My reaction to our hostess' suggestion was, at best, skepticism. Judging from the way the rest of the guests shuffled and dawdled toward the backyard, that was their reaction, too. But it was her party and her birthday, so we followed and tried to eke out a little enthusiasm when she announced cheerfully, "Croquet, anyone?"
A call to croquet probably would be met by most Americans with skepticism, if not outright disdain.. Our culture has not prepared us to regard croquet as a rousing sport of great fun and camaraderie. How many beer commercials have you seen in which four croquet opponents swing their mallets over their shoulders, wipe their brows, slap each other on the back and break open a six-pack? Have you ever heard Jim McKay gush about the thrill of a croquet victory, the agony of a defeat? Neither are the pro shops featuring custom-made mallets and monogrammed balls, nor are best sellers like Inner Croquet lining bookstore windows.
So instead we think of croquet as boring and dull, rather British--too stuffy and dry to be an honest American sport.
As evidence that croquet is taken quite seriously in the United Kingdom, the Oxford Encyclopedia of Sports requires eight pages to describe the rules, maneuvers and history of official association croquet. The game caught on in England just over a hundred years ago after crossing the channel from northern France, where it was played as early as the 14th century. Balls were hit through bent willow boughs by something like a shepherd's crook or a "crochet" (literally "crooked stick").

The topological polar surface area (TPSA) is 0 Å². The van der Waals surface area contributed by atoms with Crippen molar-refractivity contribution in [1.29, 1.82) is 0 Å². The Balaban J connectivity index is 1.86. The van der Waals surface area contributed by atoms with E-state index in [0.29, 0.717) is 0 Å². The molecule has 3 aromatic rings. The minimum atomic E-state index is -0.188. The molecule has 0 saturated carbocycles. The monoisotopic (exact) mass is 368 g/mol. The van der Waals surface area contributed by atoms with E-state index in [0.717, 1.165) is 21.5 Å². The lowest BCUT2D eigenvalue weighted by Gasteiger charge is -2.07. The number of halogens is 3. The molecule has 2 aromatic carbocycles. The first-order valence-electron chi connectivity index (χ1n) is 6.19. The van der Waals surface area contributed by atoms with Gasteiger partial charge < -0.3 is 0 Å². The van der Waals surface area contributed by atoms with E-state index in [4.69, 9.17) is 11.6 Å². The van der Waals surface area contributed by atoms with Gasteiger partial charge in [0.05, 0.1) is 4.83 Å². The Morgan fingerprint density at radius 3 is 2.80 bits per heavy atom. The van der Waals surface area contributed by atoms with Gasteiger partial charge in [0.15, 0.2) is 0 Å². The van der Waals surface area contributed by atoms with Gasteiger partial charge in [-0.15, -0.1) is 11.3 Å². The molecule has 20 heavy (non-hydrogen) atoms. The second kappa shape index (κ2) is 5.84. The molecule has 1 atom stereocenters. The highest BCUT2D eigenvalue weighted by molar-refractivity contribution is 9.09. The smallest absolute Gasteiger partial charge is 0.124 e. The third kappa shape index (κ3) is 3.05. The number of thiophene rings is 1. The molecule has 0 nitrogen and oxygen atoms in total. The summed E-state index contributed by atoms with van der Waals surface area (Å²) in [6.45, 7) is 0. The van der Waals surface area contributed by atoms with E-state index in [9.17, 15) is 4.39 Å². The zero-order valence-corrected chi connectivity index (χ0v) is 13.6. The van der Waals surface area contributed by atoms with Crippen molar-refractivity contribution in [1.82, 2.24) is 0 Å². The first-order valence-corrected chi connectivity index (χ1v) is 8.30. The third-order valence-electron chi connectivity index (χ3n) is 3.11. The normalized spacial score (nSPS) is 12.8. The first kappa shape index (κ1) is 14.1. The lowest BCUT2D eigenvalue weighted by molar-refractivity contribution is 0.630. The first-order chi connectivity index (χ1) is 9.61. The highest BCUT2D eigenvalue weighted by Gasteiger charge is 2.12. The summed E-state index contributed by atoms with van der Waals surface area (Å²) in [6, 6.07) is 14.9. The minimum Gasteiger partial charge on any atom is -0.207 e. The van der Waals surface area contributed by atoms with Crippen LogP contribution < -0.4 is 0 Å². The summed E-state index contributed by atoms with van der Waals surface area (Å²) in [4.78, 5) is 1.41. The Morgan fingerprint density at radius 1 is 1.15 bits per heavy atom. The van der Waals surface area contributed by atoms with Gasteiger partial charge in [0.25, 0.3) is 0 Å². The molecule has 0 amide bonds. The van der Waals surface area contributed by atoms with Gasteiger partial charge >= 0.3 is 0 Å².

The definitive Routlege's Handbook of Croquet was published in London in 1861, and by 1867 the British were celebrating Walter Whitmore Jones as their first National Croquet Champion. Today, annual championships are played on the lawns of Hurlingham and Roehampton.
By most accounts, croquet was introduced here in the 1870s in Norwich, Conn.--a rather British enclave at that time--and soon spread to all sections of what was then the United States. It was played through the gay '90s when women, in a feat of dexterity, shot with one hand on the mallet, the other free to hold their long skirts. At the end of the century, however, croquet "suddenly died" in this country, according to the 1981 Collier's Encyclopedia.
It has never, at least so far, been revived, despite effort on the part of some. In 1950, in Oklahoma City, Okla., the National Croquet Association set out to "promote croquet as an organized sport in the U.S." Today, the Oklahoma City Directory Assistance records "no listing by that name."
Promoting croquet as an organized sport in America would defeat the finest public-relations team; here are a few notions about why.
First, croquet is too slow a sport for the temperament of most American sports fans. Granted, three-quarters of the most American of sports is even slower than croquet. It is slow enough for Reggie Jackson to eat sunflower seeds in right field. But it's not just that croquet is slow; it stays slow.
It should be added here that croquet as Americans know it is a different sport from the one played on the lawns at Hurlingham and Roehampton. The English version of croquet demands energy--but energy in the form of concentration. The English combine split stop-shots, split pass-rolls, full rolls and rushes in complicated strategies for a veritable "tactical battle," says the Oxford Encyclopedia.
Still, players walk from one "battle station" to the next. In Great Britain it is a brisk walk, of course, but a walk nonetheless. They stand still to concentrate. They stand and wait while others take their turns. So croquet will probably not catch on across the Atlantic where we think of sports as a means of weight loss as much as recreation.